Kristie Ebi said that more cities will be proactive and think about climate change and its impact on infrastructure.

"Chicago buildings are built for the cold, for example, not for heating: there are so many places without central air, and it is not cheap to install and not cheap to manage, and this is only beginning of the planning that "It is necessary to happen", said Ebi, who was not involved in the new study but who examines the impact of climate change on health as a professor at the Department of Global Health 39. University of Washington

Temperature changes will do more than make the summers extremely uncomfortable for people who are accustomed to milder temperatures.The changes will damage the economies and affect areas such as agriculture and tourism.

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Ebi said that the city's health departments must reflect on the increases in vector-borne diseases. related to heat, allergies and asthma. Worker productivity will fall for those who work outside, and the Little League teams will have to change season to avoid the higher temperature.

"This has an impact on many lives in many ways and on ways in which people may not think about these changes," Ebi said. "Mapping in this way is really useful because it helps people understand how their cities will have to adapt".

Urban populations are considered highly sensitive to climate change, the study said. Since most people live in cities, the authors wanted to show people what climate change could mean to them in a real and concrete way.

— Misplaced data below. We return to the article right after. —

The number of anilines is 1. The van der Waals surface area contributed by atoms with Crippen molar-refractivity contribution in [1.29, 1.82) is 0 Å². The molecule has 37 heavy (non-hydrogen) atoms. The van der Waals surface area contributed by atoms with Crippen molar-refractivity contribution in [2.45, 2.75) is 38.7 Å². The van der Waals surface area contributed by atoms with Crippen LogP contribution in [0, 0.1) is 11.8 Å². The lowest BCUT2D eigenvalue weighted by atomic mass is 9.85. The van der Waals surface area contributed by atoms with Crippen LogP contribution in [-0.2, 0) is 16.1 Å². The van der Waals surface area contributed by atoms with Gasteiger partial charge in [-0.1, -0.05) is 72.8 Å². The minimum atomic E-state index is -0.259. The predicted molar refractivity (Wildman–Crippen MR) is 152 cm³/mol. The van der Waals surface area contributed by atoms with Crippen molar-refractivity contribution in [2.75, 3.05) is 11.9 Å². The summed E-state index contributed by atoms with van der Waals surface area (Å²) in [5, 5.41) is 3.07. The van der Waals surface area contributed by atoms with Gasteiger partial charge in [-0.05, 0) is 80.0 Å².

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Lynda Walsh, professor at the top University of Nevada, Reno who wrote about the impact ways of communicating on climate change, said she likes this approach.

This approach "does not condemn its spectators to the downfall of the climate, on the contrary, they are invited to imagine a city they have heard about and perhaps even visited" Walsh said in an e-mail. "This approach has the potential to arouse conversations and creative responses" and if we … "rather than a hopeless resignation to a global scenario that goes beyond the control of any community."

Walsh said the authors are right to point out that the climate-analog approach needs further testing to see if this form of communication works, but, said Walsh, "to a climate rhetoric, at least , which is concerned with promoting democratic deliberation and policy-making around the problem, (the researchers) The analog approach is indeed promising. "

" The good news is that it's about projections: the negative consequences they do not necessarily have to occur if we intervene, "said the University of Washington's EBI.

She cites the moment when Mothers Against Drunk Driving became a popular group that supported changes in drunk driving laws.

"A small group of very angry mothers changed all laws in the United States," Ebi said. "It is possible to make rapid changes in short periods of time, we need collective action, individual action and change, this is possible".

CNN Brandon Miller, Judson Jones, Jamie Gumbrecht and Kevin Flower contributed to this relationship.